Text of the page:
Stumbling through Memorial Day weekend with Small Stars, Gorch Fock, Shane Bartell, and a cast of dozens
Morrissey-mad Austin tunesmith Shane Bartell might consider adding some Rick Nelson to his repertoire he's a travelin' man, and then some. Just back from Philadelphia, where he played a radio conference and discovered an after-hours speakeasy called the Pit, and on his way to the Kerrville Folk Festival, which he attends every year, Bartell continues holding down Wednesdays at Ego's with his band Love Seat. "I think people forgot we were there for a while," he figures. Catch them when you can: Bartell plans on spending parts of June and August, and most of July, on the road, leading up to Seattle-based label Sarathan's September re-release of his 2004 album, Too Soon to Say, with new artwork and two songs from his 2001 debut EP, Reference. Since Too Soon sold out its first and only pressing ("I don't even have one"), Bartell is cobbling together a disc of unreleased material live recordings, demos, covers, rehearsals, etc. to sell on tour. When he gets back, Bartell hopes to begin recording a proper follow-up, which he says will be more upbeat than his past melancholy musings. He even dares to drop the word "disco." "No more crying-in-your-beer shit for a while," he promises.
Frame of Reference
Last glimpsed shaking apart the Room 710 balcony, to the detriment of bassist Win Wallace's rib cage, rampaging local septet Gorch Fock may have finally found a venue big enough to contain them: the spacious hangar at the old airport that now houses the Lone Star Rollergirls. Stars-and-stripes-clad frontman Joey Ficklin commenced last Sunday's bout with a solo trombone rendition of "The Star-Spangled Banner," then the band spelled the defending champion Holy Rollers' thrashing of the Cherry Bombs with a thunderous halftime set. It was the Fockers' first local appearance since returning from an eventful East Coast tour, which found Gibby Haynes checking out their show with the Heroine Sheiks in New York, and an unnamed member cooling his heels in a Washington, D.C., lock-up after attempting to douse his own member in 151 and set it ablaze to protest the club's miserly "pull door" practice of only giving money to those bands that patrons expressly say they're there to see. (Ultimately, no charges were filed.) Amid all this excitement, famous British label Rough Trade picked up GF's Lying and Manipulating for UK release, and their own label, Australian Cattle God, has several on tap: 2004's previously self-released Gorch Fock debut, and August West Coast tour partners Tia Carrera's November Session LP, both due in June. Also, new ACG addition Attack Formation's next LP, Somebody as Anybody, will be out Aug. 9.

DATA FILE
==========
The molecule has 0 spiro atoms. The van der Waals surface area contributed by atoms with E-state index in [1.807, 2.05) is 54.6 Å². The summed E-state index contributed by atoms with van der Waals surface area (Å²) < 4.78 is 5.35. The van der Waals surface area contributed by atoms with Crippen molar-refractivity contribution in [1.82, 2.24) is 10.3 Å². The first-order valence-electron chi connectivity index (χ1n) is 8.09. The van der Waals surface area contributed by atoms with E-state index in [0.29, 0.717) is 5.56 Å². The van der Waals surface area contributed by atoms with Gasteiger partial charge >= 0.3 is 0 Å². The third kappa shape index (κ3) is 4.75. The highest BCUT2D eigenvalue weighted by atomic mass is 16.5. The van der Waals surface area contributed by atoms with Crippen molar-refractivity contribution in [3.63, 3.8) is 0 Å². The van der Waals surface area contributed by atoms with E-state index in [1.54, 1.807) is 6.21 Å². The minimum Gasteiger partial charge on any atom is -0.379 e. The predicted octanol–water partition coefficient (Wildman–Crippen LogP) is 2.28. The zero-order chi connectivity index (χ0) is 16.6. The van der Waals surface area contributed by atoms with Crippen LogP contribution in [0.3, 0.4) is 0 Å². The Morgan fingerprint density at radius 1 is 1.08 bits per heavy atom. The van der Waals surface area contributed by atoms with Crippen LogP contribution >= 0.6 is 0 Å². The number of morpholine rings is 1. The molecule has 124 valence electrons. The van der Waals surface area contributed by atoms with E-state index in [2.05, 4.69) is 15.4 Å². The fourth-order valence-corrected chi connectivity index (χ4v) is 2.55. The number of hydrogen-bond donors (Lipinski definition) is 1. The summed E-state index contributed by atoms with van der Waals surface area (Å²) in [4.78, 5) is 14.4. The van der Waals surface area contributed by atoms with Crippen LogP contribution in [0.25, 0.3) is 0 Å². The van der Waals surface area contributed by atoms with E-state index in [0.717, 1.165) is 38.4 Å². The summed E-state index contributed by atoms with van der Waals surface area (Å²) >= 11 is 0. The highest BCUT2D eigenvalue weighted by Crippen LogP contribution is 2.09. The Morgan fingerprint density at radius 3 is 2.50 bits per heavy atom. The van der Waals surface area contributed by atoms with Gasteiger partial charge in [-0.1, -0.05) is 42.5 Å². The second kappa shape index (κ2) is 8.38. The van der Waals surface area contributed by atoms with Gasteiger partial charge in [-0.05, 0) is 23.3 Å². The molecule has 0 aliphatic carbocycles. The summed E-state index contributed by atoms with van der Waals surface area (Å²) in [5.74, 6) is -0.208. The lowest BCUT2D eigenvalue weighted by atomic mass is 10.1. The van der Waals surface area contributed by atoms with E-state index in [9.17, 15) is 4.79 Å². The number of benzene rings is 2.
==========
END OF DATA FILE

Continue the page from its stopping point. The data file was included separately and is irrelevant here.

Spend enough time with portly Small Stars manager Vic Odin, and you can practically see the wheels turning in his head, thinking up new ways to, as he sings on their LP 8 Stereo 8, "Turn Music Into Money." Odin and the Stars' latest gambit is Saturday and Sunday's Cabaret Z turn at Zach Scott Theater, which Odin promises will reveal more of frontman Guy Fantasy's backstory through new songs like "Guy's Lament." Another key plot point, he adds, is Odin absconding with a sizable portion of the Stars' receipts. "I have a gambling habit and a coke habit, so I'm always being chased by some dealer," he says. When not in the bathroom or at the track, Odin has wheeled and dealed his way to a possible Small Stars movie by DiG! director Ondi Timoner "She sees it as a good way to speak out about the music business" and a partnership between the band and local animation crew Horseback Salad to pitch a series for the Cartoon Network's popular nighttime Adult Swim programming bloc. It would basically be an animated account of the Stars' daily life, Odin explains, including Fantasy's day job at the Reno, Nev., Megamart, and would definitely include a rival band "like Jem & the Holograms versus the Misfits." Besides stumping for cigar-chomping gubernatorial candidate Kinky Friedman soon at Threadgill's World Headquarters with Billy Joe Shaver and Jerry Jeff Walker ("We're all about anything kinky"), the Stars begin a happy-hour residency at the Continental Club tonight (Thursday). They'd like to include regulars like acerbic comedian Vinnie Lombardi and fire-manipulating prestidigitator Magic Mike in the show, but, sighs Odin, "Steve [CC owner Wertheimer] says no fire."